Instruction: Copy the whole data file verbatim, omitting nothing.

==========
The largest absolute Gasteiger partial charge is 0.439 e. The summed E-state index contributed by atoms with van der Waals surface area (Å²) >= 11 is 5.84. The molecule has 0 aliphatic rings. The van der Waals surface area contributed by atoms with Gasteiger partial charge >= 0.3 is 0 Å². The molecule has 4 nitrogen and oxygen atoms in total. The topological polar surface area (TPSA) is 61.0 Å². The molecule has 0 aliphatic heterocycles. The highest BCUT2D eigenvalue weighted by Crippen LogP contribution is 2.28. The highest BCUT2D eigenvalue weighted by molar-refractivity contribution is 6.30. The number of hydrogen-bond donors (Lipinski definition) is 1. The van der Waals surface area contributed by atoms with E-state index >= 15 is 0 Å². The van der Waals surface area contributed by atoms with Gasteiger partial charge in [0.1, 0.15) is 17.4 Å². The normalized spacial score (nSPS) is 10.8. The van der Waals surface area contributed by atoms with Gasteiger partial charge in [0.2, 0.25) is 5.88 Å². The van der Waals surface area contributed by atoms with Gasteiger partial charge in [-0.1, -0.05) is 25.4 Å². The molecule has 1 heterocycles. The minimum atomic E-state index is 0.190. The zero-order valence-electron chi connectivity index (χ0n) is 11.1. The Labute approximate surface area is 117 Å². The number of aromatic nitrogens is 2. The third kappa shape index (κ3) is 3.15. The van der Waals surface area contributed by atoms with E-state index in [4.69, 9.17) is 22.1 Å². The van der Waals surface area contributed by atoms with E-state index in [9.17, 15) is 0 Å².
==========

The largest absolute Gasteiger partial charge is 0.439 e. The summed E-state index contributed by atoms with van der Waals surface area (Å²) >= 11 is 5.84. The molecule has 0 aliphatic rings. The van der Waals surface area contributed by atoms with Gasteiger partial charge >= 0.3 is 0 Å². The molecule has 4 nitrogen and oxygen atoms in total. The topological polar surface area (TPSA) is 61.0 Å². The molecule has 0 aliphatic heterocycles. The highest BCUT2D eigenvalue weighted by Crippen LogP contribution is 2.28. The highest BCUT2D eigenvalue weighted by molar-refractivity contribution is 6.30. The number of hydrogen-bond donors (Lipinski definition) is 1. The van der Waals surface area contributed by atoms with E-state index >= 15 is 0 Å². The van der Waals surface area contributed by atoms with Gasteiger partial charge in [0.1, 0.15) is 17.4 Å². The normalized spacial score (nSPS) is 10.8. The van der Waals surface area contributed by atoms with Gasteiger partial charge in [0.2, 0.25) is 5.88 Å². The van der Waals surface area contributed by atoms with Gasteiger partial charge in [-0.1, -0.05) is 25.4 Å². The molecule has 1 heterocycles. The minimum atomic E-state index is 0.190. The zero-order valence-electron chi connectivity index (χ0n) is 11.1. The Labute approximate surface area is 117 Å². The number of aromatic nitrogens is 2. The third kappa shape index (κ3) is 3.15. The van der Waals surface area contributed by atoms with E-state index in [4.69, 9.17) is 22.1 Å². The van der Waals surface area contributed by atoms with E-state index in [9.17, 15) is 0 Å².